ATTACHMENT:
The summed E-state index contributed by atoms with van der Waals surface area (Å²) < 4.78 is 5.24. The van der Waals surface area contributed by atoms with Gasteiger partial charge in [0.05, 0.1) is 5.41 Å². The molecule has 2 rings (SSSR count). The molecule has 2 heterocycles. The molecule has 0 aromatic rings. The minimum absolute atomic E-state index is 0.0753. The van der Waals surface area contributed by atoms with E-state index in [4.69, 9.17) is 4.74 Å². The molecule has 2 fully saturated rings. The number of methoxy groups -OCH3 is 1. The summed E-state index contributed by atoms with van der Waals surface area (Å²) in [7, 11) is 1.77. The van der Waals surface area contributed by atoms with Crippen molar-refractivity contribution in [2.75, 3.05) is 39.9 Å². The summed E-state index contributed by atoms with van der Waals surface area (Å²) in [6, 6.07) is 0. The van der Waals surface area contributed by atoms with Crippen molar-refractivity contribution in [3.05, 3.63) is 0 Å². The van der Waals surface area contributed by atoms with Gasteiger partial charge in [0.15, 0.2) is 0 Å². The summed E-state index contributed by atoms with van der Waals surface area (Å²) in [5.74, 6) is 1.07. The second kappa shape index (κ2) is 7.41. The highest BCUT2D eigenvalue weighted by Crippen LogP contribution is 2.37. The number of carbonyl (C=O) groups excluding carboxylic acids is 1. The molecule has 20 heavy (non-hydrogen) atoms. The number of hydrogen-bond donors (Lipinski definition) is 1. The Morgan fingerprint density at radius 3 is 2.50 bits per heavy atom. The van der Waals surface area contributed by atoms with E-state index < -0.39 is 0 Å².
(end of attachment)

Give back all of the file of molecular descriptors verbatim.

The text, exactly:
The summed E-state index contributed by atoms with van der Waals surface area (Å²) < 4.78 is 5.24. The van der Waals surface area contributed by atoms with Gasteiger partial charge in [0.05, 0.1) is 5.41 Å². The molecule has 2 rings (SSSR count). The molecule has 2 heterocycles. The molecule has 0 aromatic rings. The minimum absolute atomic E-state index is 0.0753. The van der Waals surface area contributed by atoms with E-state index in [4.69, 9.17) is 4.74 Å². The molecule has 2 fully saturated rings. The number of methoxy groups -OCH3 is 1. The summed E-state index contributed by atoms with van der Waals surface area (Å²) in [7, 11) is 1.77. The van der Waals surface area contributed by atoms with Crippen molar-refractivity contribution in [2.75, 3.05) is 39.9 Å². The summed E-state index contributed by atoms with van der Waals surface area (Å²) in [6, 6.07) is 0. The van der Waals surface area contributed by atoms with Crippen molar-refractivity contribution in [3.05, 3.63) is 0 Å². The van der Waals surface area contributed by atoms with Gasteiger partial charge in [0.15, 0.2) is 0 Å². The summed E-state index contributed by atoms with van der Waals surface area (Å²) in [5.74, 6) is 1.07. The second kappa shape index (κ2) is 7.41. The highest BCUT2D eigenvalue weighted by Crippen LogP contribution is 2.37. The number of carbonyl (C=O) groups excluding carboxylic acids is 1. The molecule has 20 heavy (non-hydrogen) atoms. The number of hydrogen-bond donors (Lipinski definition) is 1. The Morgan fingerprint density at radius 3 is 2.50 bits per heavy atom. The van der Waals surface area contributed by atoms with E-state index < -0.39 is 0 Å².